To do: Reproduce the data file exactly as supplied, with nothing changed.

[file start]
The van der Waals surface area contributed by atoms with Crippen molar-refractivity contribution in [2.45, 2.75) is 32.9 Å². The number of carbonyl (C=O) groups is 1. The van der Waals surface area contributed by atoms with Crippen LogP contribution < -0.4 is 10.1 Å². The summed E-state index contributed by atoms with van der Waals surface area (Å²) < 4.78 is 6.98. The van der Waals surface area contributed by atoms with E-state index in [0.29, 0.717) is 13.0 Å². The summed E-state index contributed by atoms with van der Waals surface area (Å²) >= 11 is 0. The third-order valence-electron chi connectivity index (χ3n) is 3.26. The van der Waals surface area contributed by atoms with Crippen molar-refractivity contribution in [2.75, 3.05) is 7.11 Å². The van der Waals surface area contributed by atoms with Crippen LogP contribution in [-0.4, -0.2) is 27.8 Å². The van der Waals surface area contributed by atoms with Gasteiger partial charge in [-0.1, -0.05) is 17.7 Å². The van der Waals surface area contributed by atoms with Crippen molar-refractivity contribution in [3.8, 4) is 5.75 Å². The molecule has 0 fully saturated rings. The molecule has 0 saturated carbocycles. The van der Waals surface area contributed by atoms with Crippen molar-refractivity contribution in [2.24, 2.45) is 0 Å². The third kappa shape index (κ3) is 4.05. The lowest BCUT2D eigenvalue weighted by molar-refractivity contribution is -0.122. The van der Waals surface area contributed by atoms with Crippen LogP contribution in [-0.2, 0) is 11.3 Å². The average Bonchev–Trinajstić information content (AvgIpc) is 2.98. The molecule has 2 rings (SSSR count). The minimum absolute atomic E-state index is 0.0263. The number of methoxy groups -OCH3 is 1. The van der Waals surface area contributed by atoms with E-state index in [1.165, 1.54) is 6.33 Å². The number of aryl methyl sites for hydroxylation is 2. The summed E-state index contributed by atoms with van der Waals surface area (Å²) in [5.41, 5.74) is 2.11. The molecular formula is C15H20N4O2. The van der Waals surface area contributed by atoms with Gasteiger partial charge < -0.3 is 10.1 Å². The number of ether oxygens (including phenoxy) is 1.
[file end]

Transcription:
The van der Waals surface area contributed by atoms with Crippen molar-refractivity contribution in [2.45, 2.75) is 32.9 Å². The number of carbonyl (C=O) groups is 1. The van der Waals surface area contributed by atoms with Crippen LogP contribution < -0.4 is 10.1 Å². The summed E-state index contributed by atoms with van der Waals surface area (Å²) < 4.78 is 6.98. The van der Waals surface area contributed by atoms with E-state index in [0.29, 0.717) is 13.0 Å². The summed E-state index contributed by atoms with van der Waals surface area (Å²) >= 11 is 0. The third-order valence-electron chi connectivity index (χ3n) is 3.26. The van der Waals surface area contributed by atoms with Crippen molar-refractivity contribution in [2.75, 3.05) is 7.11 Å². The van der Waals surface area contributed by atoms with Crippen LogP contribution in [-0.4, -0.2) is 27.8 Å². The van der Waals surface area contributed by atoms with Gasteiger partial charge in [-0.1, -0.05) is 17.7 Å². The van der Waals surface area contributed by atoms with Crippen molar-refractivity contribution in [3.8, 4) is 5.75 Å². The molecule has 0 fully saturated rings. The molecule has 0 saturated carbocycles. The van der Waals surface area contributed by atoms with Crippen molar-refractivity contribution in [2.24, 2.45) is 0 Å². The third kappa shape index (κ3) is 4.05. The lowest BCUT2D eigenvalue weighted by molar-refractivity contribution is -0.122. The van der Waals surface area contributed by atoms with Crippen LogP contribution in [-0.2, 0) is 11.3 Å². The average Bonchev–Trinajstić information content (AvgIpc) is 2.98. The molecule has 2 rings (SSSR count). The minimum absolute atomic E-state index is 0.0263. The number of methoxy groups -OCH3 is 1. The van der Waals surface area contributed by atoms with E-state index in [1.165, 1.54) is 6.33 Å². The number of aryl methyl sites for hydroxylation is 2. The summed E-state index contributed by atoms with van der Waals surface area (Å²) in [5.41, 5.74) is 2.11. The molecular formula is C15H20N4O2. The van der Waals surface area contributed by atoms with Gasteiger partial charge < -0.3 is 10.1 Å². The number of ether oxygens (including phenoxy) is 1.